Seismic waves generated by an earthquake source are commonly classified into two main types: the P and S waves. Both types are propagated within the Earth. The existence of these types of seismic waves was predicted during the 19th century, and modern investigators have found that there is a close correspondence between such theoretical calculations and seismographic measurements of the waves.
The P (or primary) waves travel through the body of the Earth at the highest speeds. They are longitudinal waves that can be transmitted by both solid and liquid materials in the Earth's interior. With P waves, the particles of the medium vibrate in a manner similar to sound waves, and the transmitting rocks are alternately compressed and expanded.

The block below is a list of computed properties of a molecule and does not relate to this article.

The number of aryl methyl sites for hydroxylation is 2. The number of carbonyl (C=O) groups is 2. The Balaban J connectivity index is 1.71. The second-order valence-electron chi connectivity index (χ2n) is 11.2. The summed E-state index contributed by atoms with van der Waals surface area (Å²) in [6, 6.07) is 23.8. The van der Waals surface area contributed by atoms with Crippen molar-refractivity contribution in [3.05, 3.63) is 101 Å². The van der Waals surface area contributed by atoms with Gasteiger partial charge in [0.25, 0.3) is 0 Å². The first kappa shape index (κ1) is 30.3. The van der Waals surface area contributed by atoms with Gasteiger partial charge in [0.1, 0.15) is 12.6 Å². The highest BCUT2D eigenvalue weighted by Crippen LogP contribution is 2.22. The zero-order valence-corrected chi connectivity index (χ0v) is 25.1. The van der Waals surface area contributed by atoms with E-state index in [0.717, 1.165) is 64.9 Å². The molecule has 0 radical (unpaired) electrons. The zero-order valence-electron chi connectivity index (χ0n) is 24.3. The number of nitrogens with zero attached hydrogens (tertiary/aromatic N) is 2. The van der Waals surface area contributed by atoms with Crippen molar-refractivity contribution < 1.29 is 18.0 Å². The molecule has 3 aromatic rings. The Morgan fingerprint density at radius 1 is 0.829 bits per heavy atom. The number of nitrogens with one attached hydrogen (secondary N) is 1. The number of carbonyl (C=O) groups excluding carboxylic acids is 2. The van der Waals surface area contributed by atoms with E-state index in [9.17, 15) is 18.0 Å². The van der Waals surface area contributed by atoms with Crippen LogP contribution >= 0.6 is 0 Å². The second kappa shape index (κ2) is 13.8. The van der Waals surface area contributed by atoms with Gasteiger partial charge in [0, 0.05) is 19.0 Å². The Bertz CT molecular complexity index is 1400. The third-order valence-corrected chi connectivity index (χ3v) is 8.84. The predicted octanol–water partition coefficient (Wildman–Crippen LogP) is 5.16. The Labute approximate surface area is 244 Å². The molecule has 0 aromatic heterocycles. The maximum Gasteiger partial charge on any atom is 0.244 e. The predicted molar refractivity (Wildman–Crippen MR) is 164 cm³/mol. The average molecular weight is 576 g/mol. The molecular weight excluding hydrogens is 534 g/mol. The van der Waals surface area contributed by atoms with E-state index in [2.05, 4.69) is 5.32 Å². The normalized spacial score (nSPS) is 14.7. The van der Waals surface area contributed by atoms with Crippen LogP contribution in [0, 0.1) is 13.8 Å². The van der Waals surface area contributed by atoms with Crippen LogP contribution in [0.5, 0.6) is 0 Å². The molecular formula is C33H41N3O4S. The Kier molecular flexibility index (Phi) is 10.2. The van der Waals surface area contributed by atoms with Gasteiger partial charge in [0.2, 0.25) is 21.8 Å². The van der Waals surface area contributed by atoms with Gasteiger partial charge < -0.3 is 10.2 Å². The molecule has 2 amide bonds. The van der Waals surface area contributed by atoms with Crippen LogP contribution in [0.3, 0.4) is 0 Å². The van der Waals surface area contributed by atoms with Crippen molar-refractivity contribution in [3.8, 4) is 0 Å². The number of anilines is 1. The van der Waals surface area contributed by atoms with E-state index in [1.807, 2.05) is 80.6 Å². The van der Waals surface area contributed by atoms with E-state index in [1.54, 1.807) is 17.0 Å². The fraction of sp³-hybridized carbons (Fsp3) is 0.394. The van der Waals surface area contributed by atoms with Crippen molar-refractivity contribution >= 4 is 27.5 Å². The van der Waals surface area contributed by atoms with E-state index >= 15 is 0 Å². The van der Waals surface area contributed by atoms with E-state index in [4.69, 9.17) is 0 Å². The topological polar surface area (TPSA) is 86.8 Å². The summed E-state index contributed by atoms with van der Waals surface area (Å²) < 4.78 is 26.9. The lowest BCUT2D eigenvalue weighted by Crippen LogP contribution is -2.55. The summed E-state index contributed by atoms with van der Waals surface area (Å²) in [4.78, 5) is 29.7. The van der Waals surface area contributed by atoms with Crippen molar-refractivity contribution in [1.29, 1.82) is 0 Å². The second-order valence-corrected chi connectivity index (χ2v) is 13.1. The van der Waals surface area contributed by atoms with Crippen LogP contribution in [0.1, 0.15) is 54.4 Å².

The other type of body wave, the S (or secondary) wave, travels only through solid material within the Earth. With S waves, the particle motion is transverse to the direction of travel and involves the shearing of the transmitting rock.
Because of their greater speed, the P waves are the first to reach any point on the Earth's surface. The first P-wave onset starts from the spot where an earthquake originates. This point, usually at some depth within the Earth, is called the focus, or hypocentre. The point immediately above the focus at the surface is known as the epicentre.
Excerpt from the Encyclopedia Britannica without permission.